A year ago, I asked:

Suppose you surveyed a random sample of Americans with the following question:

“Overall, would you rather the climate in the area you live got warmer, got cooler, or stayed the same?”

While reading Henderson’s encyclopedia, I came across an article by Thomas Gale Moore that answers this question. From Moore’s Climate of Fear (free online):

We do know that, upon retiring, many people flee to southern and warmer locales. According to a 1966 survey of Americans turning 50 in 1996, almost 40 percent planned to move when they retired and the most important criterion in selecting their destination (40 percent) was a ‘‘more favorable climate’’ (USA Today, May 13, 1996, B1). People retire to Florida, not Minnesota. Presumably retirees, at least, find that higher temperatures improve their welfare. As air-conditioning has mitigated the rigors of hot summers, the population of the United States has been moving south and west, toward regions that suffer less extreme cold weather. Most Americans and Canadians taking vacations in the winter head to Florida, the Caribbean, Mexico, Hawaii, or southern California. Exceptions crowd the ski slopes, but they are a minority.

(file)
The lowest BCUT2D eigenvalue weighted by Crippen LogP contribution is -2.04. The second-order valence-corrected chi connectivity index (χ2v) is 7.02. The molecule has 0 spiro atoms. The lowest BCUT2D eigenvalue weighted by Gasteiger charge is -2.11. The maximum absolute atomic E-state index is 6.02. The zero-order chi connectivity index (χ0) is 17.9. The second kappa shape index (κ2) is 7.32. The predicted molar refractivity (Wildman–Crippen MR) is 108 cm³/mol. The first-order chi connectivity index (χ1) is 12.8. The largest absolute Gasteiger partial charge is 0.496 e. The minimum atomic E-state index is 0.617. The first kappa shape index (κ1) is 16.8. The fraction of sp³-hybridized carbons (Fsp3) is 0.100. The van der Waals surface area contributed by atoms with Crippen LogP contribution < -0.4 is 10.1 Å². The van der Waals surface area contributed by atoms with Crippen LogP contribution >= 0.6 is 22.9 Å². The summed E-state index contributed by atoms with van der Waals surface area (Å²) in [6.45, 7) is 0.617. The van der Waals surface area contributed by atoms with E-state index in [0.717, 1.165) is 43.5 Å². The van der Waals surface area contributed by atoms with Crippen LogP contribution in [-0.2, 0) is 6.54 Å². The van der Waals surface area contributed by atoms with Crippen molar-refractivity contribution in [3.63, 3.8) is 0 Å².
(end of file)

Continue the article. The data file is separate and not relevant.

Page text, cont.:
To my knowledge only one study—summarized in the U.S. Department of Transportation research described in the previous chapter—has examined human preferences for various climates, an important measure of how weather affects human welfare (Hoch and Drake 1974). Many studies examining the quality of life in various urban areas, however, have found that warmer climates are correlated with a willingness to accept lower wages (Hoch and Drake 1974; Hoch 1977; Cropper and Arriaga-Salinas 1980; Cropper 1981; Roback 1982, 1988; Gyourko and Tracy 1991). As a gauge of preferences, that research and this chapter both use workers’ willingness to pay for a better climate as measured by the differential in wages among cities.

About what I expected, but good to know.